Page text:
Dr Burson, the LAST SENTENCE you wrote says it all. As it stands, you go to most any jail in NC, & law enforcement finds it seemingly funny that you’re dope sick. They have zero compassion for the pain you’re going through, & can’t be bothered to get you to the doctor if you say you need him or her. It’s a nuisance to them, not an important issue that needs to be handled. But then when someone finally dies from withdrawal, be it opioid, benzo, alcohol, or whatever, they wanna pass the buck like a hot potato all around the unit – it’s everyone’s fault but mine – I did MY job & I watched the inmates like I was supposed to. Throwing an addict in withdrawal in a cell & locking him or her down 23 hours a day or even putting him or her in a block with 50-60 other inmates who aren’t sick & have no idea what this person is going through & often make fun (try asking the nurse for something to control diarrhea in front of the other inmates, & you get at least 1 18-year old who thinks that’s the funniest thing he’s ever heard. Because, you know, he’s never had diarrhea before in his lifetime). And the answer you get from nursing staff is “it’s not in your chart for you to get anything for diarrhea, so I can’t give it to you.” at many jails. A few offer up Imodium w/o the doc writing for it, or Ibuprofen w/o an order for it. But many make you put in a sick call, which costs money from your account, then you wait 24 hours to get to be seen (or from Fri til Mon if it’s the weekend), then you get taken down to medical with 30 other inmates at a time, & you sit there, unable to sit still b/c of withdrawal, & when you FINALLY get called in to see the doc, s/he treats you as though you’re a social pariah, unwelcome in his jail or his office, wasting his time, & he’s NOT going to give you ANYTHING to ease your suffering. Period. This is what we face at a jail. Now of course, the argument can be made – well, don’t go to jail & you won’t face that. And that’s a great argument, & it makes great sense, & all that. But addiction has a way of wreaking havoc on the life of its victim, even when unintentional. And let’s face it, whether it’s frequent or not, wrongly arrested/wrongly convicted people face jail & prison time everyday. We have let untold numbers of people go after exonerating them because of DNA evidence that proved they weren’t the right person to be locked up. But it’s safe to assume most people in jail did do something to get there. And that’s a shame, but I know for me, personally, I faced being in 3 programs that didn’t get my dose raised & stabilized fast enough for me to quit passing fake scripts to supplement the opioid I needed to satisfy my cravings/receptors. I require a high dose of methadone (160mg), though I can stay clean on 120mg (I just have to fight with myself constantly to keep from taking my takehomes early at 120mg, which kinda – in my mind – defeats the purpose of being on methadone to start with. If I’m going to be in maintenance, I’m NOT going to spend my every day on this earth fighting against cravings. If I want to do that, I can just avoid the clinic bullshit altogether & white-knuckle it, pardon my French. But I believe that being on the program is about being comfortable & not craving every waking minute, not fighting against my own mind constantly, not relapsing, & not thinking & talking about drugs all day, everyday. Thank God, methadone prevents me from doing that when I’m at the right dose. It’s unfortunate that so little is told to patients when they enter some programs, & for all they know, if they’re on methadone or Suboxone, whether it’s 10mg of the former or 100mg, or 8mg of the latter or 32mg, they think they’re just on it & that’s that. That either it works or it doesn’t. They don’t understand that when you crave or relapse, instead of giving into it, just get through til morning & GET AN INCREASE. You CAN & you WILL eventually find your stable dose where you don’t want the illicit drugs anymore. But I had to go to jail on methadone 3 times b/c I didn’t know anything about getting to a stable dose or where mine was. And I had to kick in jail a 4th time for something else that was the result of something the clinic put me on & then after 5 years, decided to just stop giving me the prescription for it overnight, leaving me to get sick & beg & plead with them in vain for help. So I took it upon myself to try to taper off, & it blew up in my face & I ended up arrested & detoxing off BOTH things in jail. Anyway, I think Narcan/naloxone kits are a great thing to give to addicts on the way out. And I know Dr Burson didn’t want to touch on it here, but I’m gonna say it – HOW ABOUT DISPENSING SUBOXONE OR METHADONE ON THE WAY IN for addicts on a program or starting opioid addicts before release on a program so they can get out & immediately switch over to a local program & continue staying clean. WHAT A PERFECT TIME TO DO INDUCTION because the addict practically CAN’T use illicit drugs along with the methadone or Suboxone while being titrated upward, & they can work on finding a stable dose in the days prior to release. I’m SO sick of people having to suffer double-time b/c they’ve gone to jail like so many others, but then on top of that, they have to get sick for a month or more because they’re yanked off their LEGAL TREATMENT of methadone or Suboxone overnight & made to suffer like animals in a testing lab.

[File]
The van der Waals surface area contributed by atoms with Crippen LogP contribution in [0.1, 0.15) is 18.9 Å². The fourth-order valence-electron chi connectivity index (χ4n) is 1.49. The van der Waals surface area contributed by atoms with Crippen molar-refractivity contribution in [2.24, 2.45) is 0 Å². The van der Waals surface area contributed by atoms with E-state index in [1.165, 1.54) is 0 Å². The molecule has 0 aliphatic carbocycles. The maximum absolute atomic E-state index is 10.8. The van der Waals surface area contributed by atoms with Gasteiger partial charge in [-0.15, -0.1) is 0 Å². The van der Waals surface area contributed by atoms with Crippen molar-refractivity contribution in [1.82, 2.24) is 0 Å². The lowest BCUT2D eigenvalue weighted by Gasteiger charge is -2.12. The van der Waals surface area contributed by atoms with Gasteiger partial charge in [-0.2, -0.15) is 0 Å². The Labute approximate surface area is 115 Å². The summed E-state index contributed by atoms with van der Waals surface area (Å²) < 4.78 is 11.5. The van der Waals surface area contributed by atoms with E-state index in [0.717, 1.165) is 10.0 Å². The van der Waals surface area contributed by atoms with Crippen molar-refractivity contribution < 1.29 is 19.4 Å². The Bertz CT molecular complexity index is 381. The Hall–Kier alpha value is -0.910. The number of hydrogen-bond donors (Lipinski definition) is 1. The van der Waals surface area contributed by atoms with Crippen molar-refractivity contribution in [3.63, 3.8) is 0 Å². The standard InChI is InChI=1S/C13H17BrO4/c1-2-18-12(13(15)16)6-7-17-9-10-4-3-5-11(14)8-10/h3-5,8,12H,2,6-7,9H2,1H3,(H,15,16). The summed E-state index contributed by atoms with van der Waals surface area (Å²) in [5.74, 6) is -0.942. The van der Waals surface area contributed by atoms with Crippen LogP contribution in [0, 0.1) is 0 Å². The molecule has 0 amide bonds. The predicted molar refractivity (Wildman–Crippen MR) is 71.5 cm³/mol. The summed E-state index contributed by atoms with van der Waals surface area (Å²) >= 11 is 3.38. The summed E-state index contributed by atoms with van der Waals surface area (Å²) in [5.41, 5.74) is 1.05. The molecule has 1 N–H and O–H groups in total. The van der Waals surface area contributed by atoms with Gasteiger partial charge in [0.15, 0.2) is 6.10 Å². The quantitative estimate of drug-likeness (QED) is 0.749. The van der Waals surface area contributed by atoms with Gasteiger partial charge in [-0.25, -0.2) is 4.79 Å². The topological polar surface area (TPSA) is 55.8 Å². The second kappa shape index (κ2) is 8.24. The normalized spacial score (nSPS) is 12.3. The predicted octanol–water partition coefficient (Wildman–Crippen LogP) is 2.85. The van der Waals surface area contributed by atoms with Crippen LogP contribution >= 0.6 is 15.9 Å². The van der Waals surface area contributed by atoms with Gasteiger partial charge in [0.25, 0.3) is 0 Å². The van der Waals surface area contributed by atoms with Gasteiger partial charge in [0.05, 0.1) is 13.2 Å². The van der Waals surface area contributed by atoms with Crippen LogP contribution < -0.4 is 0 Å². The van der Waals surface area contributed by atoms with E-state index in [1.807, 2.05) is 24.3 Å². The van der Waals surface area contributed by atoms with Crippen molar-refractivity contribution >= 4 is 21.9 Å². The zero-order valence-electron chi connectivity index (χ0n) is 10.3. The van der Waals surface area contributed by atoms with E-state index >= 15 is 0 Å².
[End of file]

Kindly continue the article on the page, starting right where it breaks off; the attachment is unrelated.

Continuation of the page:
Reply

  2. Posted by Diana Goodwin on May 31, 2015 at 6:35 pm

    It’s great to see that Durham is doing this. The larger issue continues to be making medication assisted treatment available to all persons in need upon entry into jail or prison. My son and I are still battling for the Federal Bureau of Prisons to provide him with Suboxone, which the BOP refuses to do in spite of my son’s known relapses. They just take away his visits, send him to a high security prison because of his “infractions”, and throw him in solitary. Hell of a treatment plan.

    Reply